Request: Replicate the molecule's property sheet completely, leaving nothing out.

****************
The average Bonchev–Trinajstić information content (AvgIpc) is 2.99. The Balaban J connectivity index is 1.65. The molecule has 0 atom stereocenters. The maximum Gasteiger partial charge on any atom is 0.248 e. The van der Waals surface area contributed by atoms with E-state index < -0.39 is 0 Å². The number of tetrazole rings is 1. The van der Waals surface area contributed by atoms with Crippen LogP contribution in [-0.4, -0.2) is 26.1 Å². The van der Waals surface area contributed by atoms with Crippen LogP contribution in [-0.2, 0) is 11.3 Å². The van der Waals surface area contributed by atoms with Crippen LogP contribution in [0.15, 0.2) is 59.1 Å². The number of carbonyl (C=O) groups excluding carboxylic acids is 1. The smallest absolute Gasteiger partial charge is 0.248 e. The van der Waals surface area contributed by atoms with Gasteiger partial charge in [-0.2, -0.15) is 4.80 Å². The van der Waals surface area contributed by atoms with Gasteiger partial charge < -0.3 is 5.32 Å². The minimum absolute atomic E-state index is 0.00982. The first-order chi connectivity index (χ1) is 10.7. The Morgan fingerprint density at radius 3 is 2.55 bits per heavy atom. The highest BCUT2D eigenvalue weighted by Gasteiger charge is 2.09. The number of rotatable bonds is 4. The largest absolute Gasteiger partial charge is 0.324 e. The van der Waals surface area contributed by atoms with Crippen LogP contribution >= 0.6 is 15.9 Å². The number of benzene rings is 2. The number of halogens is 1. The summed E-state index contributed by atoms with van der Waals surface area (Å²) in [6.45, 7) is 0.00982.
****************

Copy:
The average Bonchev–Trinajstić information content (AvgIpc) is 2.99. The Balaban J connectivity index is 1.65. The molecule has 0 atom stereocenters. The maximum Gasteiger partial charge on any atom is 0.248 e. The van der Waals surface area contributed by atoms with E-state index < -0.39 is 0 Å². The number of tetrazole rings is 1. The van der Waals surface area contributed by atoms with Crippen LogP contribution in [-0.4, -0.2) is 26.1 Å². The van der Waals surface area contributed by atoms with Crippen LogP contribution in [-0.2, 0) is 11.3 Å². The van der Waals surface area contributed by atoms with Crippen LogP contribution in [0.15, 0.2) is 59.1 Å². The number of carbonyl (C=O) groups excluding carboxylic acids is 1. The smallest absolute Gasteiger partial charge is 0.248 e. The van der Waals surface area contributed by atoms with Gasteiger partial charge in [-0.2, -0.15) is 4.80 Å². The van der Waals surface area contributed by atoms with Gasteiger partial charge < -0.3 is 5.32 Å². The minimum absolute atomic E-state index is 0.00982. The first-order chi connectivity index (χ1) is 10.7. The Morgan fingerprint density at radius 3 is 2.55 bits per heavy atom. The highest BCUT2D eigenvalue weighted by Gasteiger charge is 2.09. The number of rotatable bonds is 4. The largest absolute Gasteiger partial charge is 0.324 e. The van der Waals surface area contributed by atoms with Crippen LogP contribution >= 0.6 is 15.9 Å². The number of benzene rings is 2. The number of halogens is 1. The summed E-state index contributed by atoms with van der Waals surface area (Å²) in [6.45, 7) is 0.00982.